The disaster movie genre has had a back track record or hits and misses, with high points like The Poseidon Adventure or low points like 2012. In the case of The Wave, this puts those failures to shame as director Roar Uthaug has not only managed to make a great disaster movie, but he’s also created an intense and believable catastrophe movie which manages to hit every single beat right, without falling in into the cliché-ridden traps that plagued films like the idiotic 2012. For the first 40-or-so minutes, it brilliantly builds up the main characters and makes us identify and connect with the struggles they go through as the dreaded tsunami hits. Like The Impossible, this has one man going against all odds, without hesitation and contemplating whether or not he and his family can live with the bad choices, and so on.


The build-up to the tsunami may be slow, but it builds up to a great excitement, and when the tsunami hits, it hits hard and fast. What is downright amazing about the whole film is the fact that the total production budget of this film is only around 5 million dollars, yet you don’t think that while watching this movie. In fact, its special effects rival that of a big budget Hollywood film, and it is made without compromise. The total devastation the tsunami leaves behind is powerfully impactful, and the underwater sequences are completely believable and tense-ridden. The fact that all of the actors in this movie did all of their own stunts certainly has to be applauded.

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All the actors in this film do such a great job in their roles with both Kristoffer Joner and Ane Dahl Torp coming across excellently as the heroic couple that will do whatever it takes to be reunited and protect their family. Jonas Hoff Oftebro is remarkable as the son, whilst Edith Haagenrud-Sande is incredibly perky and believable as the optimistic daughter.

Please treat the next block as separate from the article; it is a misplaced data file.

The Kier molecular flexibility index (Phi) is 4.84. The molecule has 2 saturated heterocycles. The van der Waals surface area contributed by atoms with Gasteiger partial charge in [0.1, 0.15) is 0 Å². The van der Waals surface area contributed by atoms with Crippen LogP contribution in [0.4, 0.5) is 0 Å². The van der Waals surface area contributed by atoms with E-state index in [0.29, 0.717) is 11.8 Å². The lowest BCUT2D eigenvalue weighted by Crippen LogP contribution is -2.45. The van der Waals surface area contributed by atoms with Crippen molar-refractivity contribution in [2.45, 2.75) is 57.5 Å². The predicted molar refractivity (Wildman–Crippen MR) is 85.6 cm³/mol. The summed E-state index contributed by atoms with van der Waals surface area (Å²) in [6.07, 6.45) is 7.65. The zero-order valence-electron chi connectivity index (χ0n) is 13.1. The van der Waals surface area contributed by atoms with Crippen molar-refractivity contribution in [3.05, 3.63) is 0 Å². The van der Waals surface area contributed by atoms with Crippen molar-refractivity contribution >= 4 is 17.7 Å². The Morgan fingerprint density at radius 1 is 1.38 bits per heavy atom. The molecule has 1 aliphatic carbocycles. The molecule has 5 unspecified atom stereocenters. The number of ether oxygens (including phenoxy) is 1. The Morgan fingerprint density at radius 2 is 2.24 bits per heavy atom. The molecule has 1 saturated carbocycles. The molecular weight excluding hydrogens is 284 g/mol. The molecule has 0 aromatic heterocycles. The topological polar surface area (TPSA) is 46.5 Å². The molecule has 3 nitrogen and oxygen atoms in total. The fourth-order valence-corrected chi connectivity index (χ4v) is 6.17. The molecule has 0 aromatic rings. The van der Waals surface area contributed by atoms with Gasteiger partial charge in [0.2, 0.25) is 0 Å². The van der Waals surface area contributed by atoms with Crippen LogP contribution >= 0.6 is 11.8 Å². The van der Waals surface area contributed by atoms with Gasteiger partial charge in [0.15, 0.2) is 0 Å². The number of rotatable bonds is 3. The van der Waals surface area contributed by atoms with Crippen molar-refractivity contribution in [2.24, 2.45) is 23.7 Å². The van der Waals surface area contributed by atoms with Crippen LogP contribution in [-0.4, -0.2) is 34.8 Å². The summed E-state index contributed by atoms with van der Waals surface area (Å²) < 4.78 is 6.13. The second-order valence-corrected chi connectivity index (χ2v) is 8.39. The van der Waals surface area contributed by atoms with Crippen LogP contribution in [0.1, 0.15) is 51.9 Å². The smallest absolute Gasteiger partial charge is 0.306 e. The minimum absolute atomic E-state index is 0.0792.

The fact that this film was made in Norway and is a Norwegian production may come across as surprising to you, but this is a perfect example that even Norwegians filmmakers can make that rival that of big budget Hollywood blockbusters of late. The effects are astounding, the performances are great and the catastrophic situation itself is believable and keeps you hooked throughout. Hopefully, this could mean great possibilities are in store for the forthcoming Tomb Raider movie starring Alicia Vikander, which Uthaug is attached to direct and is expected to be released by 2018.



Dir: Roar Uthaug

Scr: John Kåre Raake, Harald Rosenløw-Eeg

Cast: Kristoffer Joner, Ane Dahl Torp, Thomas Bo Larsen, Fridtjov Såheim, Jonas Hoff Oftebro, Edith Haagenrud-Sande

Prd: Are Heidenstorm

DOP: John Christian Rosenlund

Music: Magnus Beite

Country: Norway

Year: 2015

Run time: 105 mins


The Wave will be released on DVD and Blu-ray on 15th August.